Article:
Sunday 19 May
Galapagos guava (Psidium galapageium)
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Galapagos guava fact file
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Galapagos guava description
There are two Psidium species in the Galapagos, but whereas the well-known cultivated guava (P. guajava) is introduced and highly invasive, the Galapagos guava is native to the archipelago and found nowhere else on earth. The Galapagos guava grows as a shrub or a small tree and has simple, elliptic to egg-shaped leaves, and relatively small white flowers. The fruit is a roundish berry that begins yellow but turns reddish brown to black when ripe (2) (3). There are two varieties of the Galapagos guava, with the slightly larger P. g. galapageium being more common than P. g. howellii (2) (3) (4).
- Also known as
- Height: up to 8 m (2)
- Species belonging to the same genus.
- A species or taxonomic group that is only found in one particular country or geographic area.
- In taxonomy, the science of classifying organisms, varieties are the rank below subspecies. Members of a variety differ from others of the same species in relatively minor ways.
- IUCN Red List (June, 2009)
- McMullen, C.K. (1999) Flowering Plants of the Galapagos. Cornell University Press, New York.
- Wiggins, I.L. and Porter, D.M. (1971) Flora of the Galapagos Islands. Stanford University Press, Stanford.
- Porter, D.M. (1968) Psidium (Myrtaceae) in the Galapagos Islands. Annals of the Missouri Botanical Garden, 55(3): 368 - 371.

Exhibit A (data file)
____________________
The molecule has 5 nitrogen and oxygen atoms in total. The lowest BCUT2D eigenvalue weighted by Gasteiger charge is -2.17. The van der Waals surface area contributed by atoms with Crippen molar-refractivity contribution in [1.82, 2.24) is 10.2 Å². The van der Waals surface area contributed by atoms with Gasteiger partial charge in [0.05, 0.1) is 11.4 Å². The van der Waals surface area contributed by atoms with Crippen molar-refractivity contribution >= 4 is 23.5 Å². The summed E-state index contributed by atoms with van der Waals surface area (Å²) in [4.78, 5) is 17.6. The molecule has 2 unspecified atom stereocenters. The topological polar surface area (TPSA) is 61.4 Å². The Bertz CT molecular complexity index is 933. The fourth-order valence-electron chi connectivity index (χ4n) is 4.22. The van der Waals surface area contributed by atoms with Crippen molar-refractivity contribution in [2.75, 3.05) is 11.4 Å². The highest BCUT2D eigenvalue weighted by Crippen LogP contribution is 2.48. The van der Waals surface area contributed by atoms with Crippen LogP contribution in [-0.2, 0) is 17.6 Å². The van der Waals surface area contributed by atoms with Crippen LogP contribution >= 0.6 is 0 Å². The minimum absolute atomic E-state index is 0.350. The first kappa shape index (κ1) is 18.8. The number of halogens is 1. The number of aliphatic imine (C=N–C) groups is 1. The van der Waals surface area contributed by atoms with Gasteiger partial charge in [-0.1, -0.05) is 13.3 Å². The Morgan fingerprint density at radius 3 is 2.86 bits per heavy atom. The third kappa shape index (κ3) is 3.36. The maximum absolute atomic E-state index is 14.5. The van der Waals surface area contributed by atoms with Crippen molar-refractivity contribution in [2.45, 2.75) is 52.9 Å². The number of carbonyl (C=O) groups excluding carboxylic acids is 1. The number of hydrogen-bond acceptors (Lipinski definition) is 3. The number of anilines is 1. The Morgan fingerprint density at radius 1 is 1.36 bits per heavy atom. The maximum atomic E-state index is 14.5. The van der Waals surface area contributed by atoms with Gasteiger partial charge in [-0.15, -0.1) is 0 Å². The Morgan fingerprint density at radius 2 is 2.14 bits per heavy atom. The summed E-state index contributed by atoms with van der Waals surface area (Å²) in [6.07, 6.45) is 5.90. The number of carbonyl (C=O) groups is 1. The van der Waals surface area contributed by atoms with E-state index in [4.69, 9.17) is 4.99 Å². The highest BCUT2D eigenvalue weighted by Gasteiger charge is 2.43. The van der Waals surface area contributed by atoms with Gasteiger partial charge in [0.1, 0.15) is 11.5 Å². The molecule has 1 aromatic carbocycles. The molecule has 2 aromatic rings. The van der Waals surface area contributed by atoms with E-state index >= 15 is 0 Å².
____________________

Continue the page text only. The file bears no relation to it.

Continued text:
- Jackson, M.H. (1993) Galapagos: a natural history. University of Calgary Press, Calgary.
- Porter, D.M. (1987) Darwin's notes on Beagle plants. Bulletin of the British Museum (Natural History) Historical Series, 14(2): 145 - 233.
- Charles Darwin Foundation (June, 2009)
- Guo, J. (2006) The Galapagos islands kiss their goat problem goodbye. Science, 313: 1567 - .
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Galapagos guava biologyTop
Galapagos guava rangeTop
Galapagos guava habitatTop
Galapagos guava status
This species has not yet been classified by the IUCN.Top
Galapagos guava threats
Although the status of Galapagos guava has not yet been assessed by the IUCN, like much of the Galapagos flora, it is probably affected by habitat loss, invasive alien plants such as its congener, P. guajava, and introduced herbivores such as feral goats and donkeys (2) (7).Top
Galapagos guava conservation
There are no specific conservation measures in place for the Galapagos guava, but botanical research carried out by the Charles Darwin research station is focused on the conservation of the Galapagos’ native and endemic flora (7). As introduced species pose the greatest risk to the archipelago’s terrestrial biodiversity, actions are already being taken to eradicate the most invasive and destructive animals and plants (7) (8).Top
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For further information on the conservation of the endemic flora of the Galapagos see:Top
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